The William Davidson Digital Archive is full of stories about remarkable members of Detroit’s Jewish community. Sure, there are plenty of stories about local and world events, as well as reports about entertainment and restaurants, and also many bar/bat mitzvahs, weddings and graduations, to name a few topics. But, it is the stories about people that are the best reads of all.
This week, in the Nov. 30, 2006, issue of the JN, I ran across a very interesting article about a retirement party for a remarkable woman: Anita Naftaly.
Like so many tales of success in Jewish Detroit, the beginning of this story was an idea. In 1984, Anita Katz Millman (Naftaly) had just earned a graduate degree in learning disabilities from Oakland University. Rabbi Irwin Groner at Congregation Shaarey Zedek soon approached her and asked if she would work with kids with learning disabilities in Hebrew School. Naftaly agreed, and her program was a great success.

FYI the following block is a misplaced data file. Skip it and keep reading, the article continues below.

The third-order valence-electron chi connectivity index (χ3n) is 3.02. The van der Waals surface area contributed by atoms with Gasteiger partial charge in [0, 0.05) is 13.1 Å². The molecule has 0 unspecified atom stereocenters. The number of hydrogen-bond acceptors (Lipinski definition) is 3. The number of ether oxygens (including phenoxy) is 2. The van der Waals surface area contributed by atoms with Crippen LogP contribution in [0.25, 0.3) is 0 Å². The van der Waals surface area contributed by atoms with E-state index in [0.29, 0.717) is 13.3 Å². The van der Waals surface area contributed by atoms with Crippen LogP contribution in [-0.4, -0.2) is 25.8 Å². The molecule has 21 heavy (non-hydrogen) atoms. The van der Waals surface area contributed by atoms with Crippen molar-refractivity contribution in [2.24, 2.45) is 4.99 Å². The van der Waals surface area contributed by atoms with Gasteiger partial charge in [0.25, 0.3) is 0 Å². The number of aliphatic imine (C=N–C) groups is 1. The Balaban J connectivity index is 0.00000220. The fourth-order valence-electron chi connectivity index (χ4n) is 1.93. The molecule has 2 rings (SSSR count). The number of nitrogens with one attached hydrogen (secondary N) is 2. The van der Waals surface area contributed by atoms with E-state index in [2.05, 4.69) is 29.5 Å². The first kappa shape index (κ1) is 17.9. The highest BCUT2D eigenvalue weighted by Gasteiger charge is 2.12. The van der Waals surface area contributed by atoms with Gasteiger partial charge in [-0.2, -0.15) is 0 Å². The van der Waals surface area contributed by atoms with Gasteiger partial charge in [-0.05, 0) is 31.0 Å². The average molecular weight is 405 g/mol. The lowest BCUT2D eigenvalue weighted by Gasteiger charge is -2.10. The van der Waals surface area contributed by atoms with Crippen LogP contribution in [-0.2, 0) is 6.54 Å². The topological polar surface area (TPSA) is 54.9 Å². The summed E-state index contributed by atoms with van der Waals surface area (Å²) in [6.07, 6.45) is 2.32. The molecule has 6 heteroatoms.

In 1993, the Jewish Federation and its Agency for Jewish Education recognized the need in Jewish schools for special education. They approached Naftaly in 1995. This meeting eventually led to the “Opening the Doors” program.
To say the least, this is a story of a most impressive woman who had a huge impact upon the most precious asset of any community: its children.
Want to learn more? Go to the DJN Foundation archives, available for free at
By Mike Smith, Detroit Jewish News Foundation Archivist